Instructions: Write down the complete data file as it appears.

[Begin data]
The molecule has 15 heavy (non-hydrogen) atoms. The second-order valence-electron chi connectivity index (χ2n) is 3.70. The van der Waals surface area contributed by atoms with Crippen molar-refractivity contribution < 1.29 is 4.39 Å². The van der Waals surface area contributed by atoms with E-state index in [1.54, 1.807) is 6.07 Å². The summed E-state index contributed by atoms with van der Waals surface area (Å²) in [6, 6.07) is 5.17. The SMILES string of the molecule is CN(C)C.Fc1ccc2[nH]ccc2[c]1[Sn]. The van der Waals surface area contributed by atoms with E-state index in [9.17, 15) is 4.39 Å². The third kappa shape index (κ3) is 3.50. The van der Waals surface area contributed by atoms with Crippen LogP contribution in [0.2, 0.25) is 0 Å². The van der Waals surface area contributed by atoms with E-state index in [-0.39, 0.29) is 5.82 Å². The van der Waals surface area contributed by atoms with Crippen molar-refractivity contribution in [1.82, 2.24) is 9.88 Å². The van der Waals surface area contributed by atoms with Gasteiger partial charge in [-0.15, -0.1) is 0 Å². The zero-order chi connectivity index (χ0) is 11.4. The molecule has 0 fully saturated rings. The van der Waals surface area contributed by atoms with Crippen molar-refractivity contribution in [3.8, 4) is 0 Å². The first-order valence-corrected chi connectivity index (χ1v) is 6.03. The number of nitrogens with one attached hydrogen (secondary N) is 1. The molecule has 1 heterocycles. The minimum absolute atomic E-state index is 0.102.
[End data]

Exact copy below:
The molecule has 15 heavy (non-hydrogen) atoms. The second-order valence-electron chi connectivity index (χ2n) is 3.70. The van der Waals surface area contributed by atoms with Crippen molar-refractivity contribution < 1.29 is 4.39 Å². The van der Waals surface area contributed by atoms with E-state index in [1.54, 1.807) is 6.07 Å². The summed E-state index contributed by atoms with van der Waals surface area (Å²) in [6, 6.07) is 5.17. The SMILES string of the molecule is CN(C)C.Fc1ccc2[nH]ccc2[c]1[Sn]. The van der Waals surface area contributed by atoms with E-state index in [9.17, 15) is 4.39 Å². The third kappa shape index (κ3) is 3.50. The van der Waals surface area contributed by atoms with Crippen LogP contribution in [0.2, 0.25) is 0 Å². The van der Waals surface area contributed by atoms with E-state index in [-0.39, 0.29) is 5.82 Å². The van der Waals surface area contributed by atoms with Crippen molar-refractivity contribution in [1.82, 2.24) is 9.88 Å². The van der Waals surface area contributed by atoms with Gasteiger partial charge in [-0.15, -0.1) is 0 Å². The zero-order chi connectivity index (χ0) is 11.4. The molecule has 0 fully saturated rings. The van der Waals surface area contributed by atoms with Crippen molar-refractivity contribution in [3.8, 4) is 0 Å². The first-order valence-corrected chi connectivity index (χ1v) is 6.03. The number of nitrogens with one attached hydrogen (secondary N) is 1. The molecule has 1 heterocycles. The minimum absolute atomic E-state index is 0.102.